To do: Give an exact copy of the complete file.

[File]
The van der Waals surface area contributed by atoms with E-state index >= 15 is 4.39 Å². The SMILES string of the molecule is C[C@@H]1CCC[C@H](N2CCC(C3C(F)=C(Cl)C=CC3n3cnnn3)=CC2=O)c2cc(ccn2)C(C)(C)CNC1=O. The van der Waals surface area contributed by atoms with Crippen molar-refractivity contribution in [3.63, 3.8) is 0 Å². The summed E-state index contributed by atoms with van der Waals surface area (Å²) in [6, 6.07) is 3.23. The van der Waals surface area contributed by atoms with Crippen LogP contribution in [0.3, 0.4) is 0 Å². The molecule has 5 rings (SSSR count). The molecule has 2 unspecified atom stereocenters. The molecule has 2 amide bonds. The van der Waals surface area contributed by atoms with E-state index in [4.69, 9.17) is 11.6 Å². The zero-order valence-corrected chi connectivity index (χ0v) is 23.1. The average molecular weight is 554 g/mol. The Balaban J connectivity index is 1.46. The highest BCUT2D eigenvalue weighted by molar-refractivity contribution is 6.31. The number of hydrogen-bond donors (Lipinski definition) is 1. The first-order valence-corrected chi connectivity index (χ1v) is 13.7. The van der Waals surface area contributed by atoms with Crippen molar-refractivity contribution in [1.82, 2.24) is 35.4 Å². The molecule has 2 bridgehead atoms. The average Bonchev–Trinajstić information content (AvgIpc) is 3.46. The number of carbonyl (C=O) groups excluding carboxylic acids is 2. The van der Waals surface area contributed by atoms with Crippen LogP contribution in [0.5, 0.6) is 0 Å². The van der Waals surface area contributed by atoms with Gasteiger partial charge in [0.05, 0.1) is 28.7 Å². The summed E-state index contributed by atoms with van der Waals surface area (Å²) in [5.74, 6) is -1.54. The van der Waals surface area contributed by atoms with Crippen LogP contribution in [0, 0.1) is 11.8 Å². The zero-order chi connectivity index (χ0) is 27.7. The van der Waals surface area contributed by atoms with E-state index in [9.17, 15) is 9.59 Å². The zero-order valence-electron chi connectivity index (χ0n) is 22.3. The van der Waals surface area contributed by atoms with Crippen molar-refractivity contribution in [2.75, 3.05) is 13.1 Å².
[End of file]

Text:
The van der Waals surface area contributed by atoms with E-state index >= 15 is 4.39 Å². The SMILES string of the molecule is C[C@@H]1CCC[C@H](N2CCC(C3C(F)=C(Cl)C=CC3n3cnnn3)=CC2=O)c2cc(ccn2)C(C)(C)CNC1=O. The van der Waals surface area contributed by atoms with Crippen molar-refractivity contribution in [3.63, 3.8) is 0 Å². The summed E-state index contributed by atoms with van der Waals surface area (Å²) in [6, 6.07) is 3.23. The van der Waals surface area contributed by atoms with Crippen LogP contribution in [0.3, 0.4) is 0 Å². The molecule has 5 rings (SSSR count). The molecule has 2 unspecified atom stereocenters. The molecule has 2 amide bonds. The van der Waals surface area contributed by atoms with E-state index in [4.69, 9.17) is 11.6 Å². The zero-order valence-corrected chi connectivity index (χ0v) is 23.1. The average molecular weight is 554 g/mol. The Balaban J connectivity index is 1.46. The highest BCUT2D eigenvalue weighted by molar-refractivity contribution is 6.31. The number of hydrogen-bond donors (Lipinski definition) is 1. The first-order valence-corrected chi connectivity index (χ1v) is 13.7. The van der Waals surface area contributed by atoms with Crippen molar-refractivity contribution in [1.82, 2.24) is 35.4 Å². The molecule has 2 bridgehead atoms. The average Bonchev–Trinajstić information content (AvgIpc) is 3.46. The number of carbonyl (C=O) groups excluding carboxylic acids is 2. The van der Waals surface area contributed by atoms with Crippen LogP contribution in [0.5, 0.6) is 0 Å². The van der Waals surface area contributed by atoms with Gasteiger partial charge in [0.05, 0.1) is 28.7 Å². The summed E-state index contributed by atoms with van der Waals surface area (Å²) in [5.74, 6) is -1.54. The van der Waals surface area contributed by atoms with Crippen LogP contribution in [0, 0.1) is 11.8 Å². The zero-order chi connectivity index (χ0) is 27.7. The van der Waals surface area contributed by atoms with E-state index in [9.17, 15) is 9.59 Å². The zero-order valence-electron chi connectivity index (χ0n) is 22.3. The van der Waals surface area contributed by atoms with Crippen molar-refractivity contribution in [2.75, 3.05) is 13.1 Å².